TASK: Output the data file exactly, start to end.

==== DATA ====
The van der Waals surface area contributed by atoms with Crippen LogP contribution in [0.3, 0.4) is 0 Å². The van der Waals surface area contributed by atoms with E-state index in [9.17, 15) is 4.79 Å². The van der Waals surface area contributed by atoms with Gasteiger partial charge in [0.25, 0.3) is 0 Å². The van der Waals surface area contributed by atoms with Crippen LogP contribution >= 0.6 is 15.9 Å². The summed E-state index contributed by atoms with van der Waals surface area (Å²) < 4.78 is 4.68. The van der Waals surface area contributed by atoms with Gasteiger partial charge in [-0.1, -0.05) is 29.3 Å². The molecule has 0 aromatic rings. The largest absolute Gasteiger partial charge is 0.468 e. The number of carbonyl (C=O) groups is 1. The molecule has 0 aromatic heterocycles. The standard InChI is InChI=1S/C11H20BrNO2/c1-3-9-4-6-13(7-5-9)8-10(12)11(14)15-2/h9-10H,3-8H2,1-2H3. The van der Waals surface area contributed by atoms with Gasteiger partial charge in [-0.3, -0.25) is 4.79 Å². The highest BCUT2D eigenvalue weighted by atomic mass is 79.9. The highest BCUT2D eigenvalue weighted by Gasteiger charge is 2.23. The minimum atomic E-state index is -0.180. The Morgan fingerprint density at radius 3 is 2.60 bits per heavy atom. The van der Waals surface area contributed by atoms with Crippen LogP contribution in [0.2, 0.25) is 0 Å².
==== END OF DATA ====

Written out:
The van der Waals surface area contributed by atoms with Crippen LogP contribution in [0.3, 0.4) is 0 Å². The van der Waals surface area contributed by atoms with E-state index in [9.17, 15) is 4.79 Å². The van der Waals surface area contributed by atoms with Gasteiger partial charge in [0.25, 0.3) is 0 Å². The van der Waals surface area contributed by atoms with Crippen LogP contribution >= 0.6 is 15.9 Å². The summed E-state index contributed by atoms with van der Waals surface area (Å²) < 4.78 is 4.68. The van der Waals surface area contributed by atoms with Gasteiger partial charge in [-0.1, -0.05) is 29.3 Å². The molecule has 0 aromatic rings. The largest absolute Gasteiger partial charge is 0.468 e. The number of carbonyl (C=O) groups is 1. The molecule has 0 aromatic heterocycles. The standard InChI is InChI=1S/C11H20BrNO2/c1-3-9-4-6-13(7-5-9)8-10(12)11(14)15-2/h9-10H,3-8H2,1-2H3. The van der Waals surface area contributed by atoms with Gasteiger partial charge in [-0.3, -0.25) is 4.79 Å². The highest BCUT2D eigenvalue weighted by atomic mass is 79.9. The highest BCUT2D eigenvalue weighted by Gasteiger charge is 2.23. The minimum atomic E-state index is -0.180. The Morgan fingerprint density at radius 3 is 2.60 bits per heavy atom. The van der Waals surface area contributed by atoms with Crippen LogP contribution in [0.2, 0.25) is 0 Å².